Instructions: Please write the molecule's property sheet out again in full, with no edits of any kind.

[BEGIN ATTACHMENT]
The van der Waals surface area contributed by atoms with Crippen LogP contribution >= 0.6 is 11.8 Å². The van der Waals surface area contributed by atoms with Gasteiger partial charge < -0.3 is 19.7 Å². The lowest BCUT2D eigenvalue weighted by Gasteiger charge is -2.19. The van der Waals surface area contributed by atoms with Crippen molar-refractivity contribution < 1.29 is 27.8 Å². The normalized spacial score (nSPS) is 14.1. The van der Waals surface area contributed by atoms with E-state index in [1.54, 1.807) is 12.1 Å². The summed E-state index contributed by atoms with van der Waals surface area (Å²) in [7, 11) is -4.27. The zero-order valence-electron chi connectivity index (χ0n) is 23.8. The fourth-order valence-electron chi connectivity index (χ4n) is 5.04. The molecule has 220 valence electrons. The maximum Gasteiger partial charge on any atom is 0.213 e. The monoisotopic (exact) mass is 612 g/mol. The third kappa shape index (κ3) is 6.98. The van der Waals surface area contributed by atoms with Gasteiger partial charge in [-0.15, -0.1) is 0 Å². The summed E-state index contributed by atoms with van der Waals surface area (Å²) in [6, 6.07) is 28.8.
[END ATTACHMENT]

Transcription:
The van der Waals surface area contributed by atoms with Crippen LogP contribution >= 0.6 is 11.8 Å². The van der Waals surface area contributed by atoms with Gasteiger partial charge < -0.3 is 19.7 Å². The lowest BCUT2D eigenvalue weighted by Gasteiger charge is -2.19. The van der Waals surface area contributed by atoms with Crippen molar-refractivity contribution < 1.29 is 27.8 Å². The normalized spacial score (nSPS) is 14.1. The van der Waals surface area contributed by atoms with E-state index in [1.54, 1.807) is 12.1 Å². The summed E-state index contributed by atoms with van der Waals surface area (Å²) in [7, 11) is -4.27. The zero-order valence-electron chi connectivity index (χ0n) is 23.8. The fourth-order valence-electron chi connectivity index (χ4n) is 5.04. The molecule has 220 valence electrons. The maximum Gasteiger partial charge on any atom is 0.213 e. The monoisotopic (exact) mass is 612 g/mol. The third kappa shape index (κ3) is 6.98. The van der Waals surface area contributed by atoms with Gasteiger partial charge in [-0.15, -0.1) is 0 Å². The summed E-state index contributed by atoms with van der Waals surface area (Å²) in [6, 6.07) is 28.8.